Neurocysticercosis: Life Cycle, Presentation, and Disease Stages

by Roy Strowd, MD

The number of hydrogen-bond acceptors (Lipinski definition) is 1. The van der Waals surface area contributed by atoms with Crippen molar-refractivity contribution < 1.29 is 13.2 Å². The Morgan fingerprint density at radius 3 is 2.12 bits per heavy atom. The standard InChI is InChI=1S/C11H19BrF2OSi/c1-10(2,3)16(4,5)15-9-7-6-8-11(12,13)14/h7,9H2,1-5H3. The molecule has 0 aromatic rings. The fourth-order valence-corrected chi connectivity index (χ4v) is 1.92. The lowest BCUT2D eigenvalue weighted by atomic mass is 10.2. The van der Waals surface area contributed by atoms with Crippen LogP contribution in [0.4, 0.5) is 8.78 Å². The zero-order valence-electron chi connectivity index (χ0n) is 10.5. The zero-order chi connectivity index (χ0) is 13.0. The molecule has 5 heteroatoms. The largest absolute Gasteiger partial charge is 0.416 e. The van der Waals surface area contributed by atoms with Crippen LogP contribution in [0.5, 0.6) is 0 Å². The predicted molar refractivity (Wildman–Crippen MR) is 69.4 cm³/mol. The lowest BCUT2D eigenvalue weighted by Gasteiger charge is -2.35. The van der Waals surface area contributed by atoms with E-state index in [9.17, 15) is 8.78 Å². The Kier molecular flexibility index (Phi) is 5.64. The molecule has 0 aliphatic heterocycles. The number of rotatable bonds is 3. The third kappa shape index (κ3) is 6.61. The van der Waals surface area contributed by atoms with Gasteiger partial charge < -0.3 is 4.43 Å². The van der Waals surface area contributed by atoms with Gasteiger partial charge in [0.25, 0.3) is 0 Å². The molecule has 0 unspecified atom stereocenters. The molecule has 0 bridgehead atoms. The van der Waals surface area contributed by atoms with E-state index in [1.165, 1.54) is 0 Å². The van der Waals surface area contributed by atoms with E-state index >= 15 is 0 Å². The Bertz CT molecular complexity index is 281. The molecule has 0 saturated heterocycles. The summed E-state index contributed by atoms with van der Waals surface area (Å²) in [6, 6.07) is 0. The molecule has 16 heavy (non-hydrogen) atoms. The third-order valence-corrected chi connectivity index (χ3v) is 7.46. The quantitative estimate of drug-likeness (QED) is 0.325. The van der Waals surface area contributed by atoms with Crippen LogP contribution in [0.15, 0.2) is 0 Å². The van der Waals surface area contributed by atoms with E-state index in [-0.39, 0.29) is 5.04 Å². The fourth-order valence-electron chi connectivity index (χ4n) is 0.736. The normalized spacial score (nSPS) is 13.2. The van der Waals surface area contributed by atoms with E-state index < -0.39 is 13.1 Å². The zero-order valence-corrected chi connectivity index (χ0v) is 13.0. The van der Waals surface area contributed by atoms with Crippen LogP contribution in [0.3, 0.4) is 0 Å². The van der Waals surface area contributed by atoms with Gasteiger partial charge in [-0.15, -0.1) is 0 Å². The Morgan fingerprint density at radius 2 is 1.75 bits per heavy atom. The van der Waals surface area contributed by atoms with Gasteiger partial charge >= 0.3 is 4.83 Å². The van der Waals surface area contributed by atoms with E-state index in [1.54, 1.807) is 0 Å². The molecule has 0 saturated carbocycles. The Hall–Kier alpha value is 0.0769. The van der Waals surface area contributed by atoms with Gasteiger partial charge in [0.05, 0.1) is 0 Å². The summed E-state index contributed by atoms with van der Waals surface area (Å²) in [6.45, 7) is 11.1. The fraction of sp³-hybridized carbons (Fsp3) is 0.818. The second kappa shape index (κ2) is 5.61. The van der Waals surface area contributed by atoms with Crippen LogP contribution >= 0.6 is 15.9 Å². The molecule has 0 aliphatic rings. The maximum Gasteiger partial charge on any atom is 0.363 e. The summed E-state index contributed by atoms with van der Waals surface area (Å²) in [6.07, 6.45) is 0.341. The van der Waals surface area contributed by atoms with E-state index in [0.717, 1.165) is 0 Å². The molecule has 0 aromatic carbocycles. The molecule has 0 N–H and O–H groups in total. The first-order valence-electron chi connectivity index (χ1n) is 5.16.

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    00:00 What's the life cycle of this organism? How does it work, how does it live, and how does it infect humans? Well, typically we think of the life cycle starting in pigs. Pigs ingest the eggs and those eggs develop into a cysticerci, which lodges or encyst in the muscle of pork and humans eat that meat. When humans eat the meat, the cysticerci arrive into the stomach and can grow and develop into the adult. The adult is called taenia solium and this arrives in the stomach of humans and the eggs are released in the feces and that cycle continues and that's the normal life cycle for this organism. In certain situations, we see an aberrant life cycle particularly if there is a problem with handling. There can be fecal oral transmission of the eggs to humans and this can occur with improper handling. Humans ingest the eggs, those eggs then develop into the cysticerci which encyst within the brain and the muscle and this leads to a symptomatic disease in humans. This is an important cause of new onset epilepsy and I'd like you to remember this graph not for all the specific details, but how common new onset epilepsy is in patients with neurocysticercosis. Over 60% of patients who have this infection will present with epilepsy. We see other things, intracranial hemorrhage, motor dysfunction, meningismus, dementia or cognitive dysfunction, psychotic syndrome, strokes and other things but the vast majority of patients present with new onset epilepsy. So what I want you to take away from this is a patient who is from or has travelled to an area endemic to neurocysticercosis and presents with new onset epilepsy should undergo imaging evaluation and consideration of this infection. Just as neurocysticercosis or the cysticerci have a typical life cycle, we also see a life cycle, a natural history of its development within the brain and that follows 4 stages and I'd like you to know of not all the details about but know of these 4 stages. There is the vesicular stage, the colloidal stage, the granular stage, and the calcified stage. And what's happening is the organism is growing, is becoming inflamed and recognized by the immune system, and then dies over time. The vesicular stage is the asymptomatic stage where this cyst lies dormant and is not seen or reacted to the immune system. In the colloidal stage, we see a robust and vigorous inflammatory response as the immune system attacks this organism and the organism degenerates. The granular stage is the physical degeneration of this parasite which then dies and it reaches the calcified stage and is no longer at risk for active infection within the brain and will calcify. So let's look at each of those in greater detail and focus on what's going on, what symptoms we may see in patients, and what the imaging looks like because imaging is the critical way we evaluate neurocysticercosis. So the vesicular stage, this is where the cysticercus enters the brain, there is a clear vesicular fluid and normal invaginated scolex, that's the mouth of this parasite. Typically, patients are asymptomatic, this is lying dormant in the brain not causing problems. There is scarce perilesional inflammation, this looks like a hole with a dot. So on a CT scan, you see a hole or a cyst. There is no enhancement around it, there is no edema around it, and this may lie dormant for years and not cause any problems. Over time, the immune system may start to recognize this parasite for reasons that are not clear and the timing really varies by patient and situation.